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Configuring NOE VOIP

Alcatel-Lucent Security Products Configuration Example Series

January 2010

Software Version 9.4


Preparing For Your Configuration
• This configuration assistant assumes that you already
have a running VOIP application and would like to
secure it.
• Or that you are comfortable configuring and testing
your VOIP application and now want directions in
securing the application.
• This configuration example will also assume that you
are comfortable with basic Brick and ALSMS setup.
• Other configuration examples and documentation to
assist in the setup for the Bricks and ALSMS can be
found here:
http://aww.ind.alcatel.com/products/?family=Brick&product=VPN
FirewallBrick&page=presales_docs

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About the NOE Protocol
• The primary components that you will use in your
NOE VOIP application are:
•Media Gateways (MGW)
•Call Servers (CS)
•Handsets (Phones)
•Brick Firewalls

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About the NOE Protocol
• The primary protocols that are used between these
devices are:
• UA/NOE- New Office Environment (Phone <-> CS)
• IP Link (MGW <-> CS)
• ABC- Alcatel-Lucent Business Communications
(CS <-> CS)
• These protocols have layer 7 commands used in
them.
• Therefore you will need to apply application filters
to inspect and filter those commands at layer 7.

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About the NOE Protocol
• Notice that there are
many other common
protocols used in
this application as
well.
• Along the way
Bandwidth controls
need to be applied
per call
• NAT may be needed
• And you will want to
secure your network
by opening dynamic
pinholes per call

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Configuring The Brick for NOE
• Taking the complexity of this type of configuration into account
Alcatel-Lucent has created pre-configured tools that will make
the process of securing your VOIP application relatively simple.
• A set of pre-defined Brick zone rulesets are provided with the
SMS application when it is installed to make it easier to
provision the Brick to monitor and protect call and data traffic
in a VoIP network. Each pre-defined Brick zone ruleset is pre-
configured with the required rules and other rule components
(pre-defined host groups, service groups, application filters)
which allow the Brick to secure the media and call control
sessions at a specific location in the VoIP network.

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Configuring The Brick for NOE
• All required settings and parameters are pre-provisioned within
these Brick zone ruleset templates for VoIP traffic.
• All that is required is for you to edit the host group templates
called within the rules of the ruleset and add the IP addresses
of the equipment (IP phones, call servers and MGWs…) from
each of the sites (Main, Branch, Backup, Remote).
• Once you have populated the host groups you will insert your
Bricks into your working VOIP network, basically completing
your physical layer and securing your VOIP application.
• The following slides will show you a step by step approach.

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Preparing to Configure NOE Protocol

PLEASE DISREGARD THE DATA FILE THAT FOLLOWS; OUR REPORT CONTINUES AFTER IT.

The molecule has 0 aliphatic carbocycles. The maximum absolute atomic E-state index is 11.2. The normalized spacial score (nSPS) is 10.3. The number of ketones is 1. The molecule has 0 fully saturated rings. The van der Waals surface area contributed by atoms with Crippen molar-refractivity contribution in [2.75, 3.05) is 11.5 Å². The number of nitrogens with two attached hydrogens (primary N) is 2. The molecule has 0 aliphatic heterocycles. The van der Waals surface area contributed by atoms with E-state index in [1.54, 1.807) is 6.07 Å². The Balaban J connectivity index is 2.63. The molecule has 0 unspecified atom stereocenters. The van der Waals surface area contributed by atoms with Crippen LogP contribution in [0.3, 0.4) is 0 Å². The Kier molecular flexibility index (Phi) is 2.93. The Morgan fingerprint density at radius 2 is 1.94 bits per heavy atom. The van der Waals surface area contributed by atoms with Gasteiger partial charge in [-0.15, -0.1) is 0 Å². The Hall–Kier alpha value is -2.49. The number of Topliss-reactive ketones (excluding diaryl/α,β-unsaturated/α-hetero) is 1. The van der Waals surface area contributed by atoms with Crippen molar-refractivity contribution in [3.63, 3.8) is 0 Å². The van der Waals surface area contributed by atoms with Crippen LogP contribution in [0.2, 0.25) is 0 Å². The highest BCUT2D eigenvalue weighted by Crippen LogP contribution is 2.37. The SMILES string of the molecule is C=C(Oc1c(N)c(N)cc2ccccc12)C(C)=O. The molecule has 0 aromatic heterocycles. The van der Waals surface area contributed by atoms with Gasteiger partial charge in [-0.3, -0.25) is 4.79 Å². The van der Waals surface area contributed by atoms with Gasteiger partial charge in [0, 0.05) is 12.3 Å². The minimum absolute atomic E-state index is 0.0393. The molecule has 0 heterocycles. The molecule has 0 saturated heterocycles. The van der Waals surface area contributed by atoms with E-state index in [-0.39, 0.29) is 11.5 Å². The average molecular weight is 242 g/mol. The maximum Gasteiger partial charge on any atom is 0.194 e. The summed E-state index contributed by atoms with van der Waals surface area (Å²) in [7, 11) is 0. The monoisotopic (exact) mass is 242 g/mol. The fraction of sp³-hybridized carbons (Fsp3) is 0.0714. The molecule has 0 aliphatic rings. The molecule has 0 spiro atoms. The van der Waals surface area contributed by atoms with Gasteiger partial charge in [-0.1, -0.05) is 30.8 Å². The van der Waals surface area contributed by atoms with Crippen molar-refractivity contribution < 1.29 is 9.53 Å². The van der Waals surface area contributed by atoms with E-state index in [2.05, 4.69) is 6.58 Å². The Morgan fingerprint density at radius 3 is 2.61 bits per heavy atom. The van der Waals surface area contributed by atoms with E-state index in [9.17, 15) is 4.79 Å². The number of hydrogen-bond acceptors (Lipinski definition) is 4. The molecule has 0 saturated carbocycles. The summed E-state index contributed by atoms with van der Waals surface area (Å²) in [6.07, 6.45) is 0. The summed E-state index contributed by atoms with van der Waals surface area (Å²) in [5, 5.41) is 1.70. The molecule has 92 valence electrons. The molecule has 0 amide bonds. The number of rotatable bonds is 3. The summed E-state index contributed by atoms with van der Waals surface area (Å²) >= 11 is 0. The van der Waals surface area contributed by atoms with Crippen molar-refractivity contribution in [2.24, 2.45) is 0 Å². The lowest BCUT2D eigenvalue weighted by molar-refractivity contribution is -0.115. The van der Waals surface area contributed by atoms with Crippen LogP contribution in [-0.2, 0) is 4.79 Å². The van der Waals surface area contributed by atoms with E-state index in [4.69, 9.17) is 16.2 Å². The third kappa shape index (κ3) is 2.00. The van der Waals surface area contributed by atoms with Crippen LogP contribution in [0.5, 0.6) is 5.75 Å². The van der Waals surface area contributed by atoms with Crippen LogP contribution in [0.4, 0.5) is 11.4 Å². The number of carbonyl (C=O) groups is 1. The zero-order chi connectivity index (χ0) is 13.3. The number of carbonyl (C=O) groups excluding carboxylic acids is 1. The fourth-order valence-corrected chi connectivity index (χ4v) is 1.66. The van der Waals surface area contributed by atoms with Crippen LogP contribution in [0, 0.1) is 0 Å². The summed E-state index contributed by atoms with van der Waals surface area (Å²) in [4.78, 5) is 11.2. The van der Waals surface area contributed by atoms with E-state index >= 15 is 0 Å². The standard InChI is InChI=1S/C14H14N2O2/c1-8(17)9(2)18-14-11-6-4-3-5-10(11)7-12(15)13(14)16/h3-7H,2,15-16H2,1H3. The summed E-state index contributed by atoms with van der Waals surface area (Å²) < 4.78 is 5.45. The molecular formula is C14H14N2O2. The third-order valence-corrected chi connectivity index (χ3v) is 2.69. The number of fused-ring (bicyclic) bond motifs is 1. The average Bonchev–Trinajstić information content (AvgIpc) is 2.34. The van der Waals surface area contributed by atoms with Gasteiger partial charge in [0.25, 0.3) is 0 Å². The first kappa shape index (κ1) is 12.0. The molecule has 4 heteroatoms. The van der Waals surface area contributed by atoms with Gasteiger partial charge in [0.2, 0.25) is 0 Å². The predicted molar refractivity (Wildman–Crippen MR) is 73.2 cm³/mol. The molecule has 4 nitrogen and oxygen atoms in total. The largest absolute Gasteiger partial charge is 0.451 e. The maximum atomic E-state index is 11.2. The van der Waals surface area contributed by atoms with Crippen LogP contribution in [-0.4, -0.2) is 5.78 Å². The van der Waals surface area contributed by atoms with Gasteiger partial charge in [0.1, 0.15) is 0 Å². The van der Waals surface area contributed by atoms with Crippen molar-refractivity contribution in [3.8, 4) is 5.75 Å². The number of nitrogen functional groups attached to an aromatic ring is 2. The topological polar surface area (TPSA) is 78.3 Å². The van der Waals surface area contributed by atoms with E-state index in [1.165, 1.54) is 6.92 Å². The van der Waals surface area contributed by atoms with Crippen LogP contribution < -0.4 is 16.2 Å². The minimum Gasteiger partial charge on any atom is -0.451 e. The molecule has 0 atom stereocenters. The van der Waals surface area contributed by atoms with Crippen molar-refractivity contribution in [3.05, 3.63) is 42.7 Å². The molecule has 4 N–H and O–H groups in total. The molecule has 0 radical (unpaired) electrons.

• Start out by making yourself a good network diagram of the


VoIP network.
• Include IP Addresses of each device, you’ll need them.

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Configuring the NOE Protocol
• Turn on the added NOE
features in your ALSMS.
• Right click on your
“System” folder or the
folder where your devices
will be.
• Select “Create NOE
Template”

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Configuring the NOE Protocol
• Select “Yes”
• This will populate sub
folders in your:
•Brick Zone Rulesets
•Host Groups
•Service Groups
•Application Filters

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Configuring the NOE Protocol
• Configure and Activate your Bricks so that they are
communicating with the ALSMS.
• Refer to the configuration example named
“Configuring and Activating a Brick” if needed for
assistance. It can be found at:
http://aww.ind.alcatel.com/products/?family=Brick&product=VPN
FirewallBrick&page=presales_docs

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Configuring the NOE Protocol (Sample Network)
• In our example we will create a simple network with a
Headquarters site and one remote site.
• Our Call Server and MGW will both be at the HQ site.
• We will encrypt and tunnel the VOIP traffic between our two
sites.
• The network diagram, including IP Addresses on the following
slide will help.
• Based on that diagram we will fill in our Host Groups, Apply our
rule sets and create our LAN-LAN tunnel.

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Configuring the NOE Protocol (Sample Network)
Headquarters Remote Site
192.168.1.x/24 192.168.2.x/24
ALSMS
10.0.0.30

Media GW
192.168.1.20

OXE CS <192.168.1.50/24 >192.168.2.50/24 NOE Phone


192.168.1.30 >10.0.0.10/24
10.0.0.x/24 <10.0.0.20/24 192.168.2.100
Ext. 4000

NOE Phone
192.168.1.100 * Tested and proven this scenario can pass VOIP in the clear and
through a LAN to LAN tunnel.
Ext. 3001
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Configuring the NOE Protocol (Host Groups)
• Fill in Host Groups for:
• NOE_Call_Server_Main
• NOE_TFTP_Server_Main (in our case this is the CS address)
• NOE_Phones_Branch_Office
• NOE_Phones_Main
• NOE_GA_IPs_Main (*one of these two or
NOE_MGWs_Headquarters must be
• NOE_GD_IPs_Main filled in with the MGW address)

• * Note that other Host Groups may apply if for instance you
have a Presentation Server, Regional Offices, multiple Call
Servers or MGW’s and so on. Refer to the Policy Guide for
more complex configurations.

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Configuring the NOE Protocol (Rule Sets)
• Next lets add rule sets.
• Our HQ Brick Policies tab should look like this.

• Our Branch office Brick Policies tab should look like this.

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Configuring the NOE Protocol (Tunnel)
• Then create your tunnel between the two sites using the LAN-
LAN Tunnel Viewer.

• Note in our case we assigned the TEP’s (Tunnel Endpoints) of


10.0.0.11 and 10.0.0.21 when we assigned the rule sets on the
previous slide.
• At the LAN-LAN Tunnel Viewer right click and select New LAN-
LAN Tunnel to create your tunnel.

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Configuring the NOE Protocol (conclusion)
• Note that you filled in the appropriate host groups and applied the
appropriate rulesets which were preconfigured for you. Those same
rule sets are automatically applying the appropriate application filters
for you which will filter the NOE protocol at layer seven therefore
securing your VOIP traffic as well as your VOIP signaling.
• The Brick is now dynamically opening a closing the negotiated VOIP
ports for each phone call, which is necessary to allow VOIP calls yet
also secure the rest of the network.
• Other things that you probably want to consider that the Bricks can do